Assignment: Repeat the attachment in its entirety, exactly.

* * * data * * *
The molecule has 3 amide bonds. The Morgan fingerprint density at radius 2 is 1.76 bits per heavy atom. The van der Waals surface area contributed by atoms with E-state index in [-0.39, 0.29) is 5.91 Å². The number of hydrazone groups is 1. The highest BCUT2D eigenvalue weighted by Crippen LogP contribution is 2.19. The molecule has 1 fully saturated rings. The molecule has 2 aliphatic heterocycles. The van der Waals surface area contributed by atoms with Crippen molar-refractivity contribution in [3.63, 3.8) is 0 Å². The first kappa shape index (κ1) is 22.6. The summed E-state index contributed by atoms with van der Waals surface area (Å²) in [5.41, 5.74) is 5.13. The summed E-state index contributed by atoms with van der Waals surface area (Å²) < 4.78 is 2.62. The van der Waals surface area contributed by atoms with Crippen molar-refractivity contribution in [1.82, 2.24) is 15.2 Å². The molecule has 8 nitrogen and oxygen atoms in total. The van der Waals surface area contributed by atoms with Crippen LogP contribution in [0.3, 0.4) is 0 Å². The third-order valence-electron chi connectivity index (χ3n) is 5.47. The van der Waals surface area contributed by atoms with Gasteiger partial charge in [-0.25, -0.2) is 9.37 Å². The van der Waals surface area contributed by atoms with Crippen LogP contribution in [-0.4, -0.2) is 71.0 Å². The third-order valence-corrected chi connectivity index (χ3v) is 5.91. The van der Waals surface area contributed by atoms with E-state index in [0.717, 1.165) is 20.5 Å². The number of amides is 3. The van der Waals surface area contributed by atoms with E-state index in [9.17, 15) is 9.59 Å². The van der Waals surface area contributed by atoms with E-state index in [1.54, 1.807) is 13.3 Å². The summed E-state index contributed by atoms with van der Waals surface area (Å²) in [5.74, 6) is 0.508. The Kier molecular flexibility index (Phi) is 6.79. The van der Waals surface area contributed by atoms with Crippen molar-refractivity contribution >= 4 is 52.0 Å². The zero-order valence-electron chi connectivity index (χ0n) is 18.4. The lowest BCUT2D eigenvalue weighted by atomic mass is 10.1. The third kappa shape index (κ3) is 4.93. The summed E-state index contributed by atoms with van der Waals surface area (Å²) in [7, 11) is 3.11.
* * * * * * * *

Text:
The molecule has 3 amide bonds. The Morgan fingerprint density at radius 2 is 1.76 bits per heavy atom. The van der Waals surface area contributed by atoms with E-state index in [-0.39, 0.29) is 5.91 Å². The number of hydrazone groups is 1. The highest BCUT2D eigenvalue weighted by Crippen LogP contribution is 2.19. The molecule has 1 fully saturated rings. The molecule has 2 aliphatic heterocycles. The van der Waals surface area contributed by atoms with Crippen molar-refractivity contribution in [3.63, 3.8) is 0 Å². The first kappa shape index (κ1) is 22.6. The summed E-state index contributed by atoms with van der Waals surface area (Å²) in [5.41, 5.74) is 5.13. The summed E-state index contributed by atoms with van der Waals surface area (Å²) < 4.78 is 2.62. The van der Waals surface area contributed by atoms with Crippen molar-refractivity contribution in [1.82, 2.24) is 15.2 Å². The molecule has 8 nitrogen and oxygen atoms in total. The van der Waals surface area contributed by atoms with Crippen LogP contribution in [0.3, 0.4) is 0 Å². The third-order valence-electron chi connectivity index (χ3n) is 5.47. The van der Waals surface area contributed by atoms with Gasteiger partial charge in [-0.25, -0.2) is 9.37 Å². The van der Waals surface area contributed by atoms with Crippen LogP contribution in [-0.4, -0.2) is 71.0 Å². The third-order valence-corrected chi connectivity index (χ3v) is 5.91. The van der Waals surface area contributed by atoms with E-state index in [0.717, 1.165) is 20.5 Å². The number of amides is 3. The van der Waals surface area contributed by atoms with E-state index in [9.17, 15) is 9.59 Å². The van der Waals surface area contributed by atoms with E-state index in [1.54, 1.807) is 13.3 Å². The summed E-state index contributed by atoms with van der Waals surface area (Å²) in [5.74, 6) is 0.508. The Kier molecular flexibility index (Phi) is 6.79. The van der Waals surface area contributed by atoms with Crippen molar-refractivity contribution >= 4 is 52.0 Å². The zero-order valence-electron chi connectivity index (χ0n) is 18.4. The lowest BCUT2D eigenvalue weighted by atomic mass is 10.1. The third kappa shape index (κ3) is 4.93. The summed E-state index contributed by atoms with van der Waals surface area (Å²) in [7, 11) is 3.11.